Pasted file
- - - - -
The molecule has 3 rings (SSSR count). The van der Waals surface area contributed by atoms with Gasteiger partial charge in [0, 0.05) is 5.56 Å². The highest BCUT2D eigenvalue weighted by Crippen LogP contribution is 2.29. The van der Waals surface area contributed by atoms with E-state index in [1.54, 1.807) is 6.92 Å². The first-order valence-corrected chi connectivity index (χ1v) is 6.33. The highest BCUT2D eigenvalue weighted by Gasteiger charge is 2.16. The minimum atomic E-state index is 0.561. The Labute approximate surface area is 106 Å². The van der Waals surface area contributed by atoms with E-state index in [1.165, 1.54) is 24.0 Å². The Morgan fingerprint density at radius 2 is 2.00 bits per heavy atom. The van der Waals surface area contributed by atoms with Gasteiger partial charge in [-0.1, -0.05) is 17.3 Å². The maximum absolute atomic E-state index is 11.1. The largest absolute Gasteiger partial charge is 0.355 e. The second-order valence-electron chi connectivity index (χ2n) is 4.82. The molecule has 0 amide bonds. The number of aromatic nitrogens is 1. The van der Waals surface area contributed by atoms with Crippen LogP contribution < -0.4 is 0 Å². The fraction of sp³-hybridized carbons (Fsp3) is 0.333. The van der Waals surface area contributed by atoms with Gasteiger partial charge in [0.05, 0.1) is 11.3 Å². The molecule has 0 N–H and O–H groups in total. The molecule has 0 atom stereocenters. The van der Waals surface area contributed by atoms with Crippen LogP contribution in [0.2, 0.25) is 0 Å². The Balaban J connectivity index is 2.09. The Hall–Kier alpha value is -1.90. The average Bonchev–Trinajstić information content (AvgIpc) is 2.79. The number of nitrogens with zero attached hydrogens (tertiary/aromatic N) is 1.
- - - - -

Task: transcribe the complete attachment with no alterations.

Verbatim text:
The molecule has 3 rings (SSSR count). The van der Waals surface area contributed by atoms with Gasteiger partial charge in [0, 0.05) is 5.56 Å². The highest BCUT2D eigenvalue weighted by Crippen LogP contribution is 2.29. The van der Waals surface area contributed by atoms with E-state index in [1.54, 1.807) is 6.92 Å². The first-order valence-corrected chi connectivity index (χ1v) is 6.33. The highest BCUT2D eigenvalue weighted by Gasteiger charge is 2.16. The minimum atomic E-state index is 0.561. The Labute approximate surface area is 106 Å². The van der Waals surface area contributed by atoms with E-state index in [1.165, 1.54) is 24.0 Å². The Morgan fingerprint density at radius 2 is 2.00 bits per heavy atom. The van der Waals surface area contributed by atoms with Gasteiger partial charge in [-0.1, -0.05) is 17.3 Å². The maximum absolute atomic E-state index is 11.1. The largest absolute Gasteiger partial charge is 0.355 e. The second-order valence-electron chi connectivity index (χ2n) is 4.82. The molecule has 0 amide bonds. The number of aromatic nitrogens is 1. The van der Waals surface area contributed by atoms with Crippen LogP contribution < -0.4 is 0 Å². The fraction of sp³-hybridized carbons (Fsp3) is 0.333. The van der Waals surface area contributed by atoms with Gasteiger partial charge in [0.05, 0.1) is 11.3 Å². The molecule has 0 N–H and O–H groups in total. The molecule has 0 atom stereocenters. The van der Waals surface area contributed by atoms with Crippen LogP contribution in [0.2, 0.25) is 0 Å². The Balaban J connectivity index is 2.09. The Hall–Kier alpha value is -1.90. The average Bonchev–Trinajstić information content (AvgIpc) is 2.79. The number of nitrogens with zero attached hydrogens (tertiary/aromatic N) is 1.